Second, women’s “safe spaces” will be safeguarded. Existing legislation — the Equality Act 2010 — was cited, so no change there either. What has been lacking is clear and unambiguous guidance over when women can maintain spaces and services according to their sex. Hitherto, there has been rather too much assumption and too little clarity. The current jargon — “a proportionate means of achieving a legitimate aim” — is easier said than applied. In July 2018, the Equality and Human Rights Commission set out to clarify the interplay between different pieces of legislation, but acknowledged that it was a complex area of law, and highlighted the need for further conversation.

The specific mention of toilets has been the lightning rod for concerns. It will never be workable to rigidly police who uses which toilet, but clearer guidelines are needed to empower women to challenge people who they think should not be in the women’s. Though rather than argue over who can have access and who should be excluded, let’s be truly progressive and campaign for additional unisex facilities for anyone who does not want to share communal facilities with their own sex. Good practice there is good practice for all, and not just those who might identify as non-binary. Long before I transitioned, I found them a godsend when out with my young daughter.

Third — almost as an afterthought — came a proposed ban on gay conversion therapy, mentioning “some church groups”.

Where does this leave transgender people? Some of my fellow transgender campaigners are in no doubt. Helen Belcher, the Liberal Democrat candidate for Chippenham in 2017 and 2019 urged us all to write to our MPs:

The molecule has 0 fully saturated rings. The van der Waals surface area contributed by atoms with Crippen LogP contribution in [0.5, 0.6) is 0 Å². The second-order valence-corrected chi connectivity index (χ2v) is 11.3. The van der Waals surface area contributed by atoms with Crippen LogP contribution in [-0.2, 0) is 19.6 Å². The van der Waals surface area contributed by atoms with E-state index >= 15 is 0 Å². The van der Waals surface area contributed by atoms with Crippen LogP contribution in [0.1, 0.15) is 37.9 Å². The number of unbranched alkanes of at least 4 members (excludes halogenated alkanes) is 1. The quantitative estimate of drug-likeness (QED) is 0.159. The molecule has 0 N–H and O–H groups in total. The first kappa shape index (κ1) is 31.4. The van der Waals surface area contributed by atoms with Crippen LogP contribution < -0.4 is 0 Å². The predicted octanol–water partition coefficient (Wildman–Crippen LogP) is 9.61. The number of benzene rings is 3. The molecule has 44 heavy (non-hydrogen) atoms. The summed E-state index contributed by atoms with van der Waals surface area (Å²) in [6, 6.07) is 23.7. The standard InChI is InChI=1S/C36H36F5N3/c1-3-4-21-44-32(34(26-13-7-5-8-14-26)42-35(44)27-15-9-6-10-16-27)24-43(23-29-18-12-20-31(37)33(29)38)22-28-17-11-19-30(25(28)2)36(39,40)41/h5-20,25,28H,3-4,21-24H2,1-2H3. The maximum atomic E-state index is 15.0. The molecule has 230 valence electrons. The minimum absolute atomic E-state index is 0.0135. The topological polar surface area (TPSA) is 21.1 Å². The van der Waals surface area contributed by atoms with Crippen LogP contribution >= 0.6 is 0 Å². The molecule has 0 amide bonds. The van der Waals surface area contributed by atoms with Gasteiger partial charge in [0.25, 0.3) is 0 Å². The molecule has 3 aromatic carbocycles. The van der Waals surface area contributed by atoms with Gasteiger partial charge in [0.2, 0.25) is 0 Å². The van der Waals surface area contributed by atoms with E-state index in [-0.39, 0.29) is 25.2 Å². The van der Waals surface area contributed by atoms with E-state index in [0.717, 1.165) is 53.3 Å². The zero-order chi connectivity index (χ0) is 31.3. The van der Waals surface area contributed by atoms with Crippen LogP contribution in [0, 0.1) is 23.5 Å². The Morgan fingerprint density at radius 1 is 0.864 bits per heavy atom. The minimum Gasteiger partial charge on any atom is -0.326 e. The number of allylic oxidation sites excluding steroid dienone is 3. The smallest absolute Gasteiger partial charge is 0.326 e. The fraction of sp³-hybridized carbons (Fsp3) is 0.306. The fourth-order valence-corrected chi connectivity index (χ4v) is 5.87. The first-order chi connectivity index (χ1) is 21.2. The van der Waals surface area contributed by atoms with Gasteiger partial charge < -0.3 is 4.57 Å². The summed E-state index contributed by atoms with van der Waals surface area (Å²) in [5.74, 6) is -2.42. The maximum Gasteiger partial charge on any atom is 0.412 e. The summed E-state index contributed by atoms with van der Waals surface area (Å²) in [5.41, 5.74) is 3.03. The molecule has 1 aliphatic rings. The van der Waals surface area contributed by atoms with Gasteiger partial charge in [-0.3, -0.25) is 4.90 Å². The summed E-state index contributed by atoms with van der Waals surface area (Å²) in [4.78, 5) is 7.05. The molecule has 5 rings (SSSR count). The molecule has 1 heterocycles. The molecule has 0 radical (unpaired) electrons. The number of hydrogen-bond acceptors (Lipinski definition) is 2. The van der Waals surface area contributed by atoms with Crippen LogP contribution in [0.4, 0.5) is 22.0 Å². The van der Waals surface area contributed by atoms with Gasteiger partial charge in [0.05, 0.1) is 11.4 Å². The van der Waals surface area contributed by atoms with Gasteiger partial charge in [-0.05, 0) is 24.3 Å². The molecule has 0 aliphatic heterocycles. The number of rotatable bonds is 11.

“Start writing today, and don’t stop until they drop this awful, discriminatory position”

while the journalist Paris Lees suggested that

 “trans people are scared and upset about our rights being rolled back.”

But I think differently. The problems we face as trans people are not based on a lack of rights, but a lack of confidence. Proceeding, as we have been, on assumption rather than statute, trans people have been taking and women have been yielding. That cannot go on indefinitely. Tensions have been rising — witness the toxicity of social media — and emotions are running ever higher.

We desperately need clarity, and these proposals are only a start. While self-identification of gender is off the table at Westminster, it remains a policy objective in Scotland. Dr Kath Murray of the policy collective MurrayBlackburnMackenzie tells me:

“The draft Scottish Bill would also allow people living elsewhere in the UK but born in Scotland to apply for a GRC under Scottish law, which means that change here has a potential impact outside Scotland.”

But across society organisations and institutions have already been captured. In an apparent rush to get ahead of the law, Marks and Spencer allow shoppers to use whichever changing rooms they wish, while Girlguiding UK allow male children to share tents and showers with female children. In business, Pips Bunce — a cross-dressing “gender fluid” man — won a place on the FT list of Top 100 Women in Business. While we should defend Bunce’s right of gender expression, it’s not progressive to displace a woman from a scheme to promote women. This all needs to stop. It is an affront to women and children.

It was notable that Truss referred to children in her statement, citing the dangers of inappropriate choices being offered. The Sunday Times did not elaborate on the proposed ban on gay conversion therapy. However, clinicians at the Gender Identity Development Service (Gids) — England’s only NHS gender clinic for children — have previously expressed concerns that “some openly homophobic parents sought transition for their children because they were gay”. If dogmatic churches might try to “pray away the gay”, this surely is an abhorrent attempt to “trans away the gay”.

In the short term, the future looks uncertain for trans people. Until the Government publishes its plans — reportedly at the end of July — speculation will be rife. But this is a debate we need to enter. Belcher is right: we should write to our MPs. But not to complain; we need to engage constructively with other groups, and campaign for long-term solutions that accommodate us in society without compromising the rights of women and children. Then we really will be able to live our best lives with confidence and security.